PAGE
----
This Female Surgeon Teaches How to Win in Business (and Medicine)

On November 6, 1847, Elizabeth Blackwell arrived in Geneva, New York, to attend Geneva Medical College. In doing so, she became the first woman to attend medical school in the United States. She had applied to and been rejected at countless other medical schools, and it turns out that the Faculty of Medicine in Geneva only accepted her because she deferred the decision to her students who approved her application as a joke.

I guess the joke is on them.

Blackwell would later write, “I had no idea of ​​the commotion created by my appearance as a medical student in the small town. Very slowly I noticed that a doctor’s wife at the table was avoiding all communication with me, and that as I walked back and forth to college the ladies stopped to stare at me like a curious animal. I then discovered that I had so offended Geneva propriety that the theory was fully established either that I was a bad woman, whose designs would gradually become evident, or that, being mad, an explosion of madness would soon be related.

Two years later, in 1849, Blackwell graduated from medical school, opening the door to all female doctors who followed her.

Turn the clocks forward 175 years and women now make up the bulk of the student body in US medical schools, 52.7%, according to a 2021 report produced by the Association of American Medical Colleges (AAMC).

Yet women make up only 22% of all general surgeons, and that percentage drops among more specialized surgeries. We are left with the question, why?

Board-certified plastic surgeon Kriti Mohan has some answers. Immigrating to the United States from India at the age of eight, Mohan faced ethnic and racial discrimination in elementary school. But in medical school, the discrimination was different.

“When I was in medical school and in residency, the hardest thing was actually being a girl,” Mohan recalled. “[My] the race went well. Being a woman was what was difficult.

Yet in the 21st century.

“I remember hearing when I was in medical school about to start my residency, ‘You shouldn’t wear makeup. You should minimize your femininity.

“And I was a little flabbergasted. I don’t do makeup for you. I wear makeup because I want to wear makeup. I’m going to brush my hair because I feel like brushing my hair. And I’ve seen a lot of women in this residency program who have become extremely aggressive and dominant to counter these things.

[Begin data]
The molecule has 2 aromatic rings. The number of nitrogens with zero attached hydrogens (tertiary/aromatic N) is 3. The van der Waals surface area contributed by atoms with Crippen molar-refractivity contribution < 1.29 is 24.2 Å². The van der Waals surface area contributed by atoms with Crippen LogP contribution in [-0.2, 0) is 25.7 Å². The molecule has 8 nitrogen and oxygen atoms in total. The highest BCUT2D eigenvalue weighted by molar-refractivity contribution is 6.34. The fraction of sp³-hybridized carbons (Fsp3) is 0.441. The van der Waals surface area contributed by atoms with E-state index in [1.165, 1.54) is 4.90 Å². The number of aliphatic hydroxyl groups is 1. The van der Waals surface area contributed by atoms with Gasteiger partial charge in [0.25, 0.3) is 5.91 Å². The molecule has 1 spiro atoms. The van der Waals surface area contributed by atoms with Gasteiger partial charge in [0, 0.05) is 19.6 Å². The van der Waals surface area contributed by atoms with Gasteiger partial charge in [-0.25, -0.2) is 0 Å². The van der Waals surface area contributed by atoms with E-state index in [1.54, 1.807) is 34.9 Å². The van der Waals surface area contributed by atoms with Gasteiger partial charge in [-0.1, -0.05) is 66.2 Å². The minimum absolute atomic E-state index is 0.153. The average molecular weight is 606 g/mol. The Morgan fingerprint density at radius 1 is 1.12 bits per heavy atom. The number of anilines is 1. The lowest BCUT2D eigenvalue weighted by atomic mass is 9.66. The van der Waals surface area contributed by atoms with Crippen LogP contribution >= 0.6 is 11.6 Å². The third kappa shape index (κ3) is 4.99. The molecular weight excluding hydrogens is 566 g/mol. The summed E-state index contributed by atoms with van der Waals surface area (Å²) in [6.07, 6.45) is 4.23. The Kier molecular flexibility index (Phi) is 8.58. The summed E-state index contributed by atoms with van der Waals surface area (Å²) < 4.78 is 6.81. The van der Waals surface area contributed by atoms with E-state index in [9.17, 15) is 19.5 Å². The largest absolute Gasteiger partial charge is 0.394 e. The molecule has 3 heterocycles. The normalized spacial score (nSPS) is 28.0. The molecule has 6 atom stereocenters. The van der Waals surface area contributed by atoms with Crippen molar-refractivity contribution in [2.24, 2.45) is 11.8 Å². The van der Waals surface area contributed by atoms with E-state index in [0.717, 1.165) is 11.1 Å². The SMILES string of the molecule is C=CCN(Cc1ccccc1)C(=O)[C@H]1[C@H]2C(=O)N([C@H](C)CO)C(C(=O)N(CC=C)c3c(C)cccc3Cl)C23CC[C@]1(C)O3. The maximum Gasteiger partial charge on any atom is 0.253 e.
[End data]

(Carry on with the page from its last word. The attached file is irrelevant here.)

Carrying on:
“It became very important for me to accept the fact that I was a woman. It gave me certain advantages and certain disadvantages, but I was going to own who I was.

What were the benefits?

“It gave me the opportunity to interact with patients in a unique way, a little differently. Male patients, female patients, their custody is a little different when you’re a young woman. They’re more likely to be open with you, talking to you, telling you things that they might not otherwise say to a doctor.

What were the downsides?

“It was assumed that because you were a girl or because you were pretty, certain advantages were granted to you, in particular in plastic surgery. I always went above and beyond to prove that was not the case. I always made sure to be the one who shot first and left last. Honestly, I think it made me work harder and get more done.

“And I think it paid off in the end,” Mohan continues.

Today, Dr. Mohan oversees Ciaravino Total Beauty, one of the world’s premier plastic surgery centers in Houston, Texas, specializing in breast augmentation. Dr. Michael Ciaravino has built his practice from the ground up into a household name in breast implant surgery, performing over 800 breast augmentation cases per year. After resuming his practice, Dr. Mohan surpassed Ciaravino’s numbers in his very first year.

“He entrusted his practice to me to continue what for him was like a third child. Even through the daily struggles that occur in any business, I can pioneer that legacy. »

Dr. Mohan hopes that one day Ciaravino will be a household name in implants and an authority on beauty and injectables.